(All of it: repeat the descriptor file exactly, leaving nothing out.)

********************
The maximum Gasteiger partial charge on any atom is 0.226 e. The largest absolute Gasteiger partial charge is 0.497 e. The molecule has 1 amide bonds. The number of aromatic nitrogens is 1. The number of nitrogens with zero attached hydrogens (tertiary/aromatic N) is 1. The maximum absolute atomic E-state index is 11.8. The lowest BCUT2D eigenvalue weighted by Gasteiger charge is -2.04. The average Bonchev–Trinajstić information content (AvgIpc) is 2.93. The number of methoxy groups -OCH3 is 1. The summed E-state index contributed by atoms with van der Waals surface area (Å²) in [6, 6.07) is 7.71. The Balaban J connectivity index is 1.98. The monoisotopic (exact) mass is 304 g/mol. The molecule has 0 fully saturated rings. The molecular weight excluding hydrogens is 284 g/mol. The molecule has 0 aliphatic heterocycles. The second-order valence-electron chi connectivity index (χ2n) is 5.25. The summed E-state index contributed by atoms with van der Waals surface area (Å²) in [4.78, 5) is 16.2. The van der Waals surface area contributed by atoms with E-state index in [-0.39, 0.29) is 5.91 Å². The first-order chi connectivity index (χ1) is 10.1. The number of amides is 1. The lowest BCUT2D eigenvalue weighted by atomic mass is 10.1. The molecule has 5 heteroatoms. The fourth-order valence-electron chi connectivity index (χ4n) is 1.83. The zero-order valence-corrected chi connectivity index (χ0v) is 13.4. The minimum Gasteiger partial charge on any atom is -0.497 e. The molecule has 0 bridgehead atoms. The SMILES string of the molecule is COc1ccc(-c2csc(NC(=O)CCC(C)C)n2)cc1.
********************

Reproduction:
The maximum Gasteiger partial charge on any atom is 0.226 e. The largest absolute Gasteiger partial charge is 0.497 e. The molecule has 1 amide bonds. The number of aromatic nitrogens is 1. The number of nitrogens with zero attached hydrogens (tertiary/aromatic N) is 1. The maximum absolute atomic E-state index is 11.8. The lowest BCUT2D eigenvalue weighted by Gasteiger charge is -2.04. The average Bonchev–Trinajstić information content (AvgIpc) is 2.93. The number of methoxy groups -OCH3 is 1. The summed E-state index contributed by atoms with van der Waals surface area (Å²) in [6, 6.07) is 7.71. The Balaban J connectivity index is 1.98. The monoisotopic (exact) mass is 304 g/mol. The molecule has 0 fully saturated rings. The molecular weight excluding hydrogens is 284 g/mol. The molecule has 0 aliphatic heterocycles. The second-order valence-electron chi connectivity index (χ2n) is 5.25. The summed E-state index contributed by atoms with van der Waals surface area (Å²) in [4.78, 5) is 16.2. The van der Waals surface area contributed by atoms with E-state index in [-0.39, 0.29) is 5.91 Å². The first-order chi connectivity index (χ1) is 10.1. The number of amides is 1. The lowest BCUT2D eigenvalue weighted by atomic mass is 10.1. The molecule has 5 heteroatoms. The fourth-order valence-electron chi connectivity index (χ4n) is 1.83. The zero-order valence-corrected chi connectivity index (χ0v) is 13.4. The minimum Gasteiger partial charge on any atom is -0.497 e. The molecule has 0 bridgehead atoms. The SMILES string of the molecule is COc1ccc(-c2csc(NC(=O)CCC(C)C)n2)cc1.